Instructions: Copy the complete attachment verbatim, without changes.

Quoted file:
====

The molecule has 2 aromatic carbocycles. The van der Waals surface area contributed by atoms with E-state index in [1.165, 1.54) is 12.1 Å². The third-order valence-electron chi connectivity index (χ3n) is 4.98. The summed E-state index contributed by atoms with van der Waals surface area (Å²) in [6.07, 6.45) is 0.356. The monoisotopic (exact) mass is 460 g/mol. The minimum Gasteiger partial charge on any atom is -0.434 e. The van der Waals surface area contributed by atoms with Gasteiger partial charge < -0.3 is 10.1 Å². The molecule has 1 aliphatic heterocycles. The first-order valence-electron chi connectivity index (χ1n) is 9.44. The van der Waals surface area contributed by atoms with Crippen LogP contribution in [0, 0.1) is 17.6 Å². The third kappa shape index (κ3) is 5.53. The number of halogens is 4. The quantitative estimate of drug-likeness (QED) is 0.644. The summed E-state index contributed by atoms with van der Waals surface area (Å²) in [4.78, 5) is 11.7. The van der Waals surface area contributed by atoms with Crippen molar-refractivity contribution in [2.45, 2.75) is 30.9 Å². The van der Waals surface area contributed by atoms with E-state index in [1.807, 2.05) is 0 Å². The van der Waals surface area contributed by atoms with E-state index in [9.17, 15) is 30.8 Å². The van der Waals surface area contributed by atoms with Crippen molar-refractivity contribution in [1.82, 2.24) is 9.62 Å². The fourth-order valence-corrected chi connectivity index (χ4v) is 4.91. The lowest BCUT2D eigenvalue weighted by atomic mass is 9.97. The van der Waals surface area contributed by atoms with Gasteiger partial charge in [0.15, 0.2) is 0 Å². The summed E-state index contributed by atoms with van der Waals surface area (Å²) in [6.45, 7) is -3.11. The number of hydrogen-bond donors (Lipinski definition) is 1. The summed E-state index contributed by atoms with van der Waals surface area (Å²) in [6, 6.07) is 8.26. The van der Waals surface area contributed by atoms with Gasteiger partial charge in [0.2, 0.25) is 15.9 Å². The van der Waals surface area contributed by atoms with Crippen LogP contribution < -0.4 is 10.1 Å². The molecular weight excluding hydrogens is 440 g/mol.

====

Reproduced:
The molecule has 2 aromatic carbocycles. The van der Waals surface area contributed by atoms with E-state index in [1.165, 1.54) is 12.1 Å². The third-order valence-electron chi connectivity index (χ3n) is 4.98. The summed E-state index contributed by atoms with van der Waals surface area (Å²) in [6.07, 6.45) is 0.356. The monoisotopic (exact) mass is 460 g/mol. The minimum Gasteiger partial charge on any atom is -0.434 e. The van der Waals surface area contributed by atoms with Gasteiger partial charge < -0.3 is 10.1 Å². The molecule has 1 aliphatic heterocycles. The first-order valence-electron chi connectivity index (χ1n) is 9.44. The van der Waals surface area contributed by atoms with Crippen LogP contribution in [0, 0.1) is 17.6 Å². The third kappa shape index (κ3) is 5.53. The number of halogens is 4. The quantitative estimate of drug-likeness (QED) is 0.644. The summed E-state index contributed by atoms with van der Waals surface area (Å²) in [4.78, 5) is 11.7. The van der Waals surface area contributed by atoms with Crippen molar-refractivity contribution in [2.45, 2.75) is 30.9 Å². The van der Waals surface area contributed by atoms with E-state index in [1.807, 2.05) is 0 Å². The van der Waals surface area contributed by atoms with E-state index in [9.17, 15) is 30.8 Å². The van der Waals surface area contributed by atoms with Crippen molar-refractivity contribution in [1.82, 2.24) is 9.62 Å². The fourth-order valence-corrected chi connectivity index (χ4v) is 4.91. The lowest BCUT2D eigenvalue weighted by atomic mass is 9.97. The van der Waals surface area contributed by atoms with Gasteiger partial charge in [0.15, 0.2) is 0 Å². The summed E-state index contributed by atoms with van der Waals surface area (Å²) in [6.45, 7) is -3.11. The number of hydrogen-bond donors (Lipinski definition) is 1. The summed E-state index contributed by atoms with van der Waals surface area (Å²) in [6, 6.07) is 8.26. The van der Waals surface area contributed by atoms with Gasteiger partial charge in [0.2, 0.25) is 15.9 Å². The van der Waals surface area contributed by atoms with Crippen LogP contribution < -0.4 is 10.1 Å². The molecular weight excluding hydrogens is 440 g/mol.